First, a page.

When I read that David Grunwald was murdered on Knik River Rd, I instinctively harkened back to Robert Hansen. This was, after all, in or near one of Robert Hansen’s primary killing fields. Further research brought several important revelations.
First, Grunwald was killed on the south side of the river, about 7 miles due east of the Old Knik River bridge. So, not in Hansen’s Knik River killing field, but too damned close. Second, law enforcement painted the murder as one where a good kid got mixed up with some bad kids. And this is where the story became profoundly disorienting: 4 white teens, who identified with the Crips gang, of all things, had killed Grunwald execution-style and then torched his car. Let that sink in.
White kids. Crips. Alaska. Alaska?
David Grunwald, 16, went missing on November 13, 2016. He dropped off his girlfriend near the Butte, Alaska, in the Mat-Su Valley, early that evening. His parents started to worry about him when he didn’t return home by about 9:30 p.m. Relatives, friends and helpful strangers mounted a concerted search, with few initial leads, for a home-schooled teen described as punctual and responsible.
David Grunwald (courtesy Anchorage Daily News; photo Edith Grunwald)
Troopers found Grunwald’s 1995 Ford Bronco around noon the next day, burned to the metal and up a dirt track at the base of the Talkeetna Mountains north of Wasilla.
David Grunwald’s 1995 Bronco (courtesy KTVA-TV)
That was about 21 miles from the house on Smith Road where David dropped off his girlfriend, according to a route search by his father, Ben. Also, at least one cellphone “ping” from David’s phone was tracked to a tower near Palmer in the hours after he went missing.
In early December of 2016, four teens were arrested and charged as adults in David’s murder, after one of them directed troopers to his body, near Knik River Rd, south of the Butte, Alaska. According to trooper interviews, 16-year-old suspect Erick Almandinger said Grunwald came to his house on Esty Drive in Palmer on Nov. 13 “to drink and smoke [pot]” in a camper trailer in the yard.
At one point, Almandinger told troopers he left the trailer and went into the house. He said a friend, identified only as “D.J.” in the charging document, messaged him and asked him to bring a gun back to the trailer.
“Almandinger said he brought a .40 caliber semi-automatic handgun to the trailer and handed it to D.J., at which time D.J. bludgeoned D.G. with the pistol,” Trooper Sgt. Wegrzyn wrote in the affidavit.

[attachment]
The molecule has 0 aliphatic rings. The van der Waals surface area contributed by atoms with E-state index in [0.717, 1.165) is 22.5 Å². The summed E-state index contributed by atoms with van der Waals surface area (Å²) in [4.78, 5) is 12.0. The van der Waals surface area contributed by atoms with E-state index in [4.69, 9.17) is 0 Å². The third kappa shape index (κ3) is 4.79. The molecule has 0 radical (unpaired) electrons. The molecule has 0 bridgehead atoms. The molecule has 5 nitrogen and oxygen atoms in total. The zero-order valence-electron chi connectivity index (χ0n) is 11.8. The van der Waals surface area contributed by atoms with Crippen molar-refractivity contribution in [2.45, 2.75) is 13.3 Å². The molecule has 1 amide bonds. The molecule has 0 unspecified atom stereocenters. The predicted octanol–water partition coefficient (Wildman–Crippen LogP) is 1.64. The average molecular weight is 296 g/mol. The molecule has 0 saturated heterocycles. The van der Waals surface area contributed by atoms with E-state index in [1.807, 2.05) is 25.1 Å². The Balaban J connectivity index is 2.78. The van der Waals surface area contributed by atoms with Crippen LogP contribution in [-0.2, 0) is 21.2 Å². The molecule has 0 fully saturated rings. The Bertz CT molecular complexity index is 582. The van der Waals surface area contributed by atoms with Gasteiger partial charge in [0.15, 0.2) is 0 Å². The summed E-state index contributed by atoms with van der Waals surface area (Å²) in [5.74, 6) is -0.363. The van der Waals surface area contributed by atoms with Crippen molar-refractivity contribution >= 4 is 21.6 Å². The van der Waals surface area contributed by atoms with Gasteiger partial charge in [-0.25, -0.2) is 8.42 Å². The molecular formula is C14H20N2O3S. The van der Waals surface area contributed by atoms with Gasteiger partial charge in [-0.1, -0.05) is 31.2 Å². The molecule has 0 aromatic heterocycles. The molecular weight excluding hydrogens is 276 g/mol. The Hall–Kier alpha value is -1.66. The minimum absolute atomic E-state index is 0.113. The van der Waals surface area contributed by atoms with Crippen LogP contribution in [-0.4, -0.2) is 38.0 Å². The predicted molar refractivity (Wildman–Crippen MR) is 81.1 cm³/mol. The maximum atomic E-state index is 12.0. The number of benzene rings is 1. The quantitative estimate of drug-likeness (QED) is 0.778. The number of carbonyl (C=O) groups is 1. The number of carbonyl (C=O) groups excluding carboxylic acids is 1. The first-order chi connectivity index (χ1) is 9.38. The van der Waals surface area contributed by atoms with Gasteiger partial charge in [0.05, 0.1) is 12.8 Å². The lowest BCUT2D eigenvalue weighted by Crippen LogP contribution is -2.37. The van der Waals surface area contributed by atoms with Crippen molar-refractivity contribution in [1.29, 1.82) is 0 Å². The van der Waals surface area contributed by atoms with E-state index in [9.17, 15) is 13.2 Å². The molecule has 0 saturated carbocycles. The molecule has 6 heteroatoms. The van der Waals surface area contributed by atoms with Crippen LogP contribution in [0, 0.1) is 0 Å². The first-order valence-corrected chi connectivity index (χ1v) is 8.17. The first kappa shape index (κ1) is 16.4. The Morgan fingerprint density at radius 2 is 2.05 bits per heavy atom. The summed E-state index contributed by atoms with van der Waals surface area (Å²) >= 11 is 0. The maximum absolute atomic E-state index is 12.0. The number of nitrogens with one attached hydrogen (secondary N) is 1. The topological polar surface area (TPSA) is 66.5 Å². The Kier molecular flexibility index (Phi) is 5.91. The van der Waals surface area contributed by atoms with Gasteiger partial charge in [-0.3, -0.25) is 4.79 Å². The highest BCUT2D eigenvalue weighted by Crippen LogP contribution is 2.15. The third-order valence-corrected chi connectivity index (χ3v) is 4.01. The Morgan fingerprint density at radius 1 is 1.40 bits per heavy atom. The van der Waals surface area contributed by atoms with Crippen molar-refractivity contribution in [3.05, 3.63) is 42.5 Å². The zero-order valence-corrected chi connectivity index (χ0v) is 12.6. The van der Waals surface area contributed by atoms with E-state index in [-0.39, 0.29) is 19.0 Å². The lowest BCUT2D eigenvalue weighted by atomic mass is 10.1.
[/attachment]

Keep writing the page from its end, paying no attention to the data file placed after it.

Almandinger alleged that the other teen loaded Grunwald into the Bronco and they drove to the Butte, according to the affidavit. On the way, Grunwald was going in and out of consciousness and unable to defend himself, the affidavit said; during moments of semi-lucidity, he asked to be taken to his girlfriend’s house in the Butte, but his kidnappers bypassed her road and kept going.
Ten minutes later they pulled over on Knik River Rd and walked into the woods with Grunwald.
MAP: David Grunwald’s Disappearance (courtesy Anchorage Dispatch News; Hansen overlay Leland E. Hale)
“Almandinger admitted he went with D.J. as they escorted D.G. into the woods and acknowledged that D.G. was pleading for his life as they walked,” the investigator wrote.
Almandinger said D.J. killed Grunwald, according to the affidavit. He later changed his story and identified the shooter as another 16-year-old, identified in charging documents only as “A.B.”
Almandinger said he decided to destroy the evidence, and told troopers that the pair got some gasoline and drove the Bronco up a 4-wheeler trail off Sitze Road, and burned it.
They later tried to destroy the bloody evidence in the camper by burning a carpet and applying bleach to its bloodied interior. Almandinger said he then stayed in a friend’s shed for several days.
Wegrzyn wrote that it was when he contacted D.J. on Friday, December 2, 2016, that he was led to where Grunwald was killed — but only after the teen consulted with an attorney. Another investigator found a single 9mm shell casing at the murder scene.
Almandinger showed little remorse during the interrogation, Wegrzyn said. The only motive cited by Almandinger was that Grunwald “had smoked all his weed,” the sergeant wrote. “He said they didn’t get any money.”
As it turned out, Almandinger wasn’t telling troopers everything he knew.
Credit: Zaz Hollander, Anchorage Daily News, “Documents shed new light on slain Palmer teen’s final moments,” published December 5, 2016.